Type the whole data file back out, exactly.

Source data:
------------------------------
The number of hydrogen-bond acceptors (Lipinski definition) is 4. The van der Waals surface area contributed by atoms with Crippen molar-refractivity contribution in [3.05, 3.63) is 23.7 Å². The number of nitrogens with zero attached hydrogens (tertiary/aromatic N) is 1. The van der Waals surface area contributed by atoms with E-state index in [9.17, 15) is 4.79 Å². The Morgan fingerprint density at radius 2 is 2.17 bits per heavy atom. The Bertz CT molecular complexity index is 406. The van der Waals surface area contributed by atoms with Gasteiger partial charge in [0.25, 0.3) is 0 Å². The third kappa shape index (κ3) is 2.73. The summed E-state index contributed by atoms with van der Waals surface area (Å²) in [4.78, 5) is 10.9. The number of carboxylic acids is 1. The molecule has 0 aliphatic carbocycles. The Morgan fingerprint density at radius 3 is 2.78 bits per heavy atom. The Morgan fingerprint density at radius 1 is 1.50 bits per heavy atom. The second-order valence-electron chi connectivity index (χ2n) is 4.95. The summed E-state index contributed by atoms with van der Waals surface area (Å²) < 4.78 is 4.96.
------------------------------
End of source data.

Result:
The number of hydrogen-bond acceptors (Lipinski definition) is 4. The van der Waals surface area contributed by atoms with Crippen molar-refractivity contribution in [3.05, 3.63) is 23.7 Å². The number of nitrogens with zero attached hydrogens (tertiary/aromatic N) is 1. The van der Waals surface area contributed by atoms with E-state index in [9.17, 15) is 4.79 Å². The Morgan fingerprint density at radius 2 is 2.17 bits per heavy atom. The Bertz CT molecular complexity index is 406. The van der Waals surface area contributed by atoms with Gasteiger partial charge in [0.25, 0.3) is 0 Å². The third kappa shape index (κ3) is 2.73. The summed E-state index contributed by atoms with van der Waals surface area (Å²) in [4.78, 5) is 10.9. The number of carboxylic acids is 1. The molecule has 0 aliphatic carbocycles. The Morgan fingerprint density at radius 3 is 2.78 bits per heavy atom. The Morgan fingerprint density at radius 1 is 1.50 bits per heavy atom. The second-order valence-electron chi connectivity index (χ2n) is 4.95. The summed E-state index contributed by atoms with van der Waals surface area (Å²) < 4.78 is 4.96.